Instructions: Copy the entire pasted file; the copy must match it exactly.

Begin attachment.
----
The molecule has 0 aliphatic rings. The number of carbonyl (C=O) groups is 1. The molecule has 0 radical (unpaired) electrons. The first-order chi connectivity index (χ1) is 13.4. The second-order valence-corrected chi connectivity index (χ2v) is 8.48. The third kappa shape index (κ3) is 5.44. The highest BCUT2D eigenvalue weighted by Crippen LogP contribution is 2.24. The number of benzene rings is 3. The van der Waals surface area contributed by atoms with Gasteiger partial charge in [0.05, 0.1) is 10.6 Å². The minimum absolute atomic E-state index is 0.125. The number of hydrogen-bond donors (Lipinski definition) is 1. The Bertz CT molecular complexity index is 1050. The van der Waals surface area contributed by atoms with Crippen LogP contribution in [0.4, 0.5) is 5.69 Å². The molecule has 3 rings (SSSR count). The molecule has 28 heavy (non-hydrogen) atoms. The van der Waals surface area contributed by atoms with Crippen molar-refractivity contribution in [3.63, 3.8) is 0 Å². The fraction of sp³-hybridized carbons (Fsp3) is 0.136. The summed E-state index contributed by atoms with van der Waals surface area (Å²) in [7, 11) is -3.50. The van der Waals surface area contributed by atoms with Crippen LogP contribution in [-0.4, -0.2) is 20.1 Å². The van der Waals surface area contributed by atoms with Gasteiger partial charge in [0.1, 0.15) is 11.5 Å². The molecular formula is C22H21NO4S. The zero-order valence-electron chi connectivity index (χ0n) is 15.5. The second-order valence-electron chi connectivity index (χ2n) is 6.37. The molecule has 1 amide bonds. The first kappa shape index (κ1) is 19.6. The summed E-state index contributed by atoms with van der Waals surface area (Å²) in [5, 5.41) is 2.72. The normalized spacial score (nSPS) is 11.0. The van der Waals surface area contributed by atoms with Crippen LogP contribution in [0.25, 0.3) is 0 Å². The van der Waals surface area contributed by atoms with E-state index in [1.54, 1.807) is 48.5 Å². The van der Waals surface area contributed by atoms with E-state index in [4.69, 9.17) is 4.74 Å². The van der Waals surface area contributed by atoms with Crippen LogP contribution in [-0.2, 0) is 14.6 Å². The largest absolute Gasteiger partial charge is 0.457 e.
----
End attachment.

The molecule has 0 aliphatic rings. The number of carbonyl (C=O) groups is 1. The molecule has 0 radical (unpaired) electrons. The first-order chi connectivity index (χ1) is 13.4. The second-order valence-corrected chi connectivity index (χ2v) is 8.48. The third kappa shape index (κ3) is 5.44. The highest BCUT2D eigenvalue weighted by Crippen LogP contribution is 2.24. The number of benzene rings is 3. The van der Waals surface area contributed by atoms with Gasteiger partial charge in [0.05, 0.1) is 10.6 Å². The minimum absolute atomic E-state index is 0.125. The number of hydrogen-bond donors (Lipinski definition) is 1. The Bertz CT molecular complexity index is 1050. The van der Waals surface area contributed by atoms with Crippen LogP contribution in [0.4, 0.5) is 5.69 Å². The molecule has 3 rings (SSSR count). The molecule has 28 heavy (non-hydrogen) atoms. The van der Waals surface area contributed by atoms with Crippen molar-refractivity contribution in [3.63, 3.8) is 0 Å². The fraction of sp³-hybridized carbons (Fsp3) is 0.136. The summed E-state index contributed by atoms with van der Waals surface area (Å²) in [7, 11) is -3.50. The van der Waals surface area contributed by atoms with Crippen LogP contribution in [-0.4, -0.2) is 20.1 Å². The van der Waals surface area contributed by atoms with Gasteiger partial charge in [0.1, 0.15) is 11.5 Å². The molecular formula is C22H21NO4S. The zero-order valence-electron chi connectivity index (χ0n) is 15.5. The second-order valence-electron chi connectivity index (χ2n) is 6.37. The molecule has 1 amide bonds. The first kappa shape index (κ1) is 19.6. The summed E-state index contributed by atoms with van der Waals surface area (Å²) in [5, 5.41) is 2.72. The normalized spacial score (nSPS) is 11.0. The van der Waals surface area contributed by atoms with Crippen LogP contribution in [0.25, 0.3) is 0 Å². The van der Waals surface area contributed by atoms with E-state index in [1.54, 1.807) is 48.5 Å². The van der Waals surface area contributed by atoms with E-state index in [4.69, 9.17) is 4.74 Å². The van der Waals surface area contributed by atoms with Crippen LogP contribution in [-0.2, 0) is 14.6 Å². The largest absolute Gasteiger partial charge is 0.457 e.